Tesla Motors Inc is set to usher in a few changes to the economics of its Supercharger Network. This Sunday marks the last official day for any new Tesla buyer to gain free and unlimited access to the firm’s worldwide, public charging stations. Anyone who purchases the company’s luxury electric cars from Monday the 16th onward, will form part of a slightly less privileged class of Tesla owners. In essence, these new buyers will be given a limited amount of free public Supercharging a year. Once this allotment has been used, owners will have to pay for any use beyond that.
Today, LearnBonds takes a look at one of the assurances made by Tesla. Back in November, the company consoled its incoming driver base with a promise never use the new Supercharger fees for profit. However, new reports suggest that this may be somewhat of a stretch. Tesla recently released some info on the supercharging fees for Model S and Model X drivers, which will take effect after January 15th. From this report, the likes of Trip Chowdhry of Global Equities Research believes the company could derive a significant amount of revenue and profit from the incoming class of new Tesla owners.
Tesla Supercharger Changes
Those who decide to order a Tesla after the new year has set in will find themselves less privileged than the existing Tesla community. These new owners will only be entitled to 400 kWh of free Supercharging per year. This equates to around 1,000 miles of free juice. After that has been used up, the new batch of Tesla drivers will be subject to light fee for charging their cars. According to the company, the cost will be reasonable and considerably less than filling up a gas-fueled car.
CEO Elon Musk has said before that he believes public charging is not an effective way to juice up your Tesla. The chief exec tends to use his well-known cellphone analogy to drive the idea home. Where is the real benefit in owning a cellphone if you have to go to the store every time they need to charge it? Since your car is an item that is equally as personal, fueling it should be something that is more in the control of its owner.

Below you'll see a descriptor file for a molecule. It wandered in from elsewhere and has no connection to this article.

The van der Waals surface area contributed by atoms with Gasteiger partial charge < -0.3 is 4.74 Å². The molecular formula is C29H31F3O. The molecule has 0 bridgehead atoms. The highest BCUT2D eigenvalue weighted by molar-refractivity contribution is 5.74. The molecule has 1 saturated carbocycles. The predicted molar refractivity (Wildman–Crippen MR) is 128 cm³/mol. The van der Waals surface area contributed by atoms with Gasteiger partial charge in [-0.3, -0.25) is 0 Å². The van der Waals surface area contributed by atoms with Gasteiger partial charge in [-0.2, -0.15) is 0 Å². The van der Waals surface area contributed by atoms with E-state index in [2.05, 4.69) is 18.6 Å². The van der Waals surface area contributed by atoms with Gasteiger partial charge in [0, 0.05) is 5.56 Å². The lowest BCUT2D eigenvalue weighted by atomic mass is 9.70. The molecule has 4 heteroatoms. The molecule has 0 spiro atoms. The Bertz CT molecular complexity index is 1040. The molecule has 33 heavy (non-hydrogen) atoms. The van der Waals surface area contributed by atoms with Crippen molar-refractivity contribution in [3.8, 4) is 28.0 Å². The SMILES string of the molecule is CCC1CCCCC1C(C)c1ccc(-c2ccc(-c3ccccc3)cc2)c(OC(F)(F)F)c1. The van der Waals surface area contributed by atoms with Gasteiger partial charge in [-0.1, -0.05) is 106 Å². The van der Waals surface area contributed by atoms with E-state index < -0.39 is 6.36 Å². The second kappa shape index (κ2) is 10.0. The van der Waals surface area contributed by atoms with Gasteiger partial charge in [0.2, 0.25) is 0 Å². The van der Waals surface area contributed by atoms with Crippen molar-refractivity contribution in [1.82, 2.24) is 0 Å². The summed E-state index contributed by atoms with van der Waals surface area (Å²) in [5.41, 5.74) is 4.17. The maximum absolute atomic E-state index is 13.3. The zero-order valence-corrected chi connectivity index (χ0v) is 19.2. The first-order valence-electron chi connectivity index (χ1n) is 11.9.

So, in a bid to encourage the adoption of home charging stations and turn public Superchargers to a contingency plan, a change to the Supercharger Program had to be introduced. Although, that does mean that incoming buyers who regularly travel long distances will be paying to refuel. This might be a downer for anyone who had been relying on the standard, lifetime, free Supercharging.
Tesla breaking its promise?
However, Tesla did make one assurance in regarding this public. “[W]hile prices may fluctuate over time and very regionally based on the cost of electricity, our Supercharger Network will never be a profit center.”
So what is Chowdhry on about? The analyst basically states that Tesla will pull in over $2.6 billion in from Superchargers fees by 2020. This is based on a cost of $0.16 cost per minute, derived from the assumption that Tesla Motors will have sold 5 million cars between now and the end of 2020. The figure also account for everyday use of Superchargers for a least thirty minutes.
Spotted calculation kinks
Chowdry’s calculations are correct but some items included seem slightly exaggerated. The clear one being that every new Tesla owner will charge their car at a public Supercharger station for an averaged thirty minutes a day, every day of the year. Does the average Tesla owner use public chargers for more than a 182 hour year? Many Tesla owners, if not the majority, will be in possession of home chargers. Relying on public Superchargers is simply in efficient, hence the reason for this change in the first place.
The analyst also appears to have left out Tesla’s cost to purchase some of the electricity used, despite much of it set to be derived from solar energy. Regardless, there are still a lot of costs which will need to be covered in terms of actually setting up the numerous Powerwall storage units and supercharger location to align with his figures.
Lastly, Tesla has made several statements depicting the non-profit nature of its new Supercharger fees. It looks as though Chowdhry is simply overlooking these claims in hopes of catching the world’s leading EV maker out in a massive lie, which is unlikely, but hey…